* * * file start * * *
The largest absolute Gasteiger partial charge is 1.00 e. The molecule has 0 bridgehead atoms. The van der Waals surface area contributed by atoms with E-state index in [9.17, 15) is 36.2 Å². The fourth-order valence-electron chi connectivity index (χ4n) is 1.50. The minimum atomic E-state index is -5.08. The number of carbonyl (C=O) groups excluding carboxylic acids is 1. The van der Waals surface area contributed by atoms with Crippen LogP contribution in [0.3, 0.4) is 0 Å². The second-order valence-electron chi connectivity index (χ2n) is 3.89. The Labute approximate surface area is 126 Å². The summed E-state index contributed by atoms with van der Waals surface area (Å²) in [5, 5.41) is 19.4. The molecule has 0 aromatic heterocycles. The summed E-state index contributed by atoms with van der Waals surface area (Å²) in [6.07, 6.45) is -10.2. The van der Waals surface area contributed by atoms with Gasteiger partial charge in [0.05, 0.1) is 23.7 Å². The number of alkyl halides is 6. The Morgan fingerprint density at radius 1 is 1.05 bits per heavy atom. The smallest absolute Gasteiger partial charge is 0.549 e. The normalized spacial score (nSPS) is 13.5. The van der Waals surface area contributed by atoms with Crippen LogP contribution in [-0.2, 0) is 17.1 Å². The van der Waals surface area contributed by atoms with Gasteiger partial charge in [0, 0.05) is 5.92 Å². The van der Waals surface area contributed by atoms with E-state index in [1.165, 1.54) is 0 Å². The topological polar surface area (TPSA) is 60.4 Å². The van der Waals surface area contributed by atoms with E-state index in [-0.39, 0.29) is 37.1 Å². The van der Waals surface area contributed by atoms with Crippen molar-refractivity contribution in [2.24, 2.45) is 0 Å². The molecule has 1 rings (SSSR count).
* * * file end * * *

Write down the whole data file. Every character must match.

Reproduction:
The largest absolute Gasteiger partial charge is 1.00 e. The molecule has 0 bridgehead atoms. The van der Waals surface area contributed by atoms with E-state index in [9.17, 15) is 36.2 Å². The fourth-order valence-electron chi connectivity index (χ4n) is 1.50. The minimum atomic E-state index is -5.08. The number of carbonyl (C=O) groups excluding carboxylic acids is 1. The van der Waals surface area contributed by atoms with Crippen LogP contribution in [0.3, 0.4) is 0 Å². The second-order valence-electron chi connectivity index (χ2n) is 3.89. The Labute approximate surface area is 126 Å². The summed E-state index contributed by atoms with van der Waals surface area (Å²) in [5, 5.41) is 19.4. The molecule has 0 aromatic heterocycles. The summed E-state index contributed by atoms with van der Waals surface area (Å²) in [6.07, 6.45) is -10.2. The van der Waals surface area contributed by atoms with Gasteiger partial charge in [0.05, 0.1) is 23.7 Å². The number of alkyl halides is 6. The Morgan fingerprint density at radius 1 is 1.05 bits per heavy atom. The smallest absolute Gasteiger partial charge is 0.549 e. The normalized spacial score (nSPS) is 13.5. The van der Waals surface area contributed by atoms with Crippen LogP contribution in [-0.2, 0) is 17.1 Å². The van der Waals surface area contributed by atoms with Gasteiger partial charge in [0, 0.05) is 5.92 Å². The van der Waals surface area contributed by atoms with E-state index in [1.165, 1.54) is 0 Å². The topological polar surface area (TPSA) is 60.4 Å². The van der Waals surface area contributed by atoms with E-state index in [-0.39, 0.29) is 37.1 Å². The van der Waals surface area contributed by atoms with Crippen molar-refractivity contribution in [2.24, 2.45) is 0 Å². The molecule has 1 rings (SSSR count).